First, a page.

Efficient public transportation is needed to turn western Wayne County—now a congested mismatch of aging neighborhoods, cracked parking lots, and featureless warehouses—into a modern city teeming with offices and condominiums and brimming with entrepreneurial and technical talent along the park-lined tributaries of the Huron River.

The mobility of people, goods and ideas, is a cornerstone of the 21st-century economy and of Airport City. At a time when news circles the globe in seconds, people and goods need to move fast too. That's why Mulu Birru, the development director of Wayne County, is focusing his efforts on "Airport City." He hopes to capitalize on existing and planned transportation infrastructure, to attract and generate 350,000 jobs in Airport City alone.

Wayne County already has the airports to take people around the world. The commuter routes would allow them to crisscross the region, giving them fast, convenient access to three major research universities—the University of Michigan at Ann Arbor, Wayne State, and Eastern Michigan—two airports, and cities and suburbs from Detroit to Ann Arbor.

Public transportation, insists Mr. Birru, is an economic imperative.

"Airport City won't work well, and won't attract the economic development that we envision, without very good public transit," he said in an interview.

Widespread Support, Many Ideas for Regional Rail Transit
The proposed commuter route stems from a 5-year-old rapid transit study by SEMCOG, one of at least nine published by the agency in the last two decades, that identified the Ann Arbor to Detroit corridor as a hot prospect for service in the region. Today, SEMCOG is comparing five specific options—two bus rapid transit routes, two commuter rail routes, and one light rail option.

The potential to revive commuter service between the two cities – the last train stopped running in 1983 – has generated considerable support. Last summer members the Michigan Congressional delegation, led by Democratic Senator Debbie Stabenow, convinced Congress to commit $100 million for the design, engineering, and possibly some construction for the preferred option.

The Wayne County Airport Authority, which manages Metro and Willow Run, issued a statement saying it "supports mass transit in the greater Detroit area and also supports linking Metro to a future Ann Arbor – Detroit system."

Architectural students from the University of Michigan, who evaluated the proposal in January, are pushing for fast commuter trains that would use existing Amtrak tracks between Ann Arbor and Detroit, and for a new station near Wayne that could serve Metro Airport with rapid buses, or eventually a light rail system. The students, who participated in a three-day charette to envision Airport City, also called for a separate light rail line from downtown Detroit to Metro Airport, using existing right of way owned by railroad freight haulers.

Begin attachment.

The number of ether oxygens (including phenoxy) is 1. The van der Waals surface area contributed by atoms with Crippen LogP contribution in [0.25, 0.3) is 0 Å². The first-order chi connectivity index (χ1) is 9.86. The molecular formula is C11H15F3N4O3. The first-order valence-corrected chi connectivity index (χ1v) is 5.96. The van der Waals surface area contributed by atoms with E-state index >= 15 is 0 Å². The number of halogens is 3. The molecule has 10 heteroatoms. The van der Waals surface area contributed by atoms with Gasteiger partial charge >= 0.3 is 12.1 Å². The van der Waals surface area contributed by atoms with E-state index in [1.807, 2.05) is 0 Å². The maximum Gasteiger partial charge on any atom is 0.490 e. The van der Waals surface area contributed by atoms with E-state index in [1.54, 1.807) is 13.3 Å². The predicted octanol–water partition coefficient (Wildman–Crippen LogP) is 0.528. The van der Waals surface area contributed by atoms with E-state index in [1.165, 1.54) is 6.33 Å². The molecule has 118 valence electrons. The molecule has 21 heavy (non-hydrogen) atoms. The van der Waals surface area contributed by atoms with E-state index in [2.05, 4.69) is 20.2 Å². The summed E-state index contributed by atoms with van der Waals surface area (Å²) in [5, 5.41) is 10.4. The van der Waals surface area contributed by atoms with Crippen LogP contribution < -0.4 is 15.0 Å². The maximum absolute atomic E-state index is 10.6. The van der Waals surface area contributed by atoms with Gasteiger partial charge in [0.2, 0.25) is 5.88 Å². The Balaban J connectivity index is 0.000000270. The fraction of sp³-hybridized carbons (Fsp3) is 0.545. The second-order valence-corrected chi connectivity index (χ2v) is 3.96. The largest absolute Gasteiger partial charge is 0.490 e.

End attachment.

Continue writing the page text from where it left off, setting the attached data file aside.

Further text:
A hybrid of commuter rail and light rail also is promoted by Transportation Riders United, the Detroit region's premier transit advocacy organization. TRU's proposal combines a commuter rail, stopping in Ann Arbor, Ypsilanti, Metro Airport, Dearborn and Detroit's New Center, with a light rail from the Dearborn stop along Michigan Avenue to downtown Detroit, then up Woodward Avenue to New Center. They envision extending the light rail line in the future.

TRU suggested that the light rail and commuter lines share a platform at the Dearborn station and New Center station so that riders could transfer seamlessly from one train to the other.

TRU's technical analysis for the proposed hybrid system was so sound that SEMCOG included the idea as one of the five options it would subject to its feasibility evaluation. "It makes a lot of sense," said Megan Owens, the group's executive director. "Commuter rail offers the fastest service between Detroit, Metro Airport and Ann Arbor, which is critical to the line's success. Light rail reaches more people, including downtown Detroit. And it will promote jobs and housing and businesses at every station stop."


World War Two B-24 bombers where built at the Willow Run Airport in a collaborative effort between Ford Motor Company and Consolidated Aircraft.

Transit is an Economic Asset; Conservatives Claim It's a Waste of Money
Just how vital rapid transit systems are to a metropolitan region was the focus of a study in the 1990s by the Transportation Research Board, a unit of the National Academy of Sciences. Economist looked at the Philadelphia region – similar in size to the Detroit area – where conservative critics asserted, as they do in Detroit, that the commuter rail network was a waste of taxpayer funds. Economists analyzed the effects of shutting the system down and concluded that business sales would decline $2 billion annually in 1990 dollars, 26,000 people in the metropolitan region would lose their jobs, personal income would decline by $1 billion annually, and that 58,000 people would leave the region.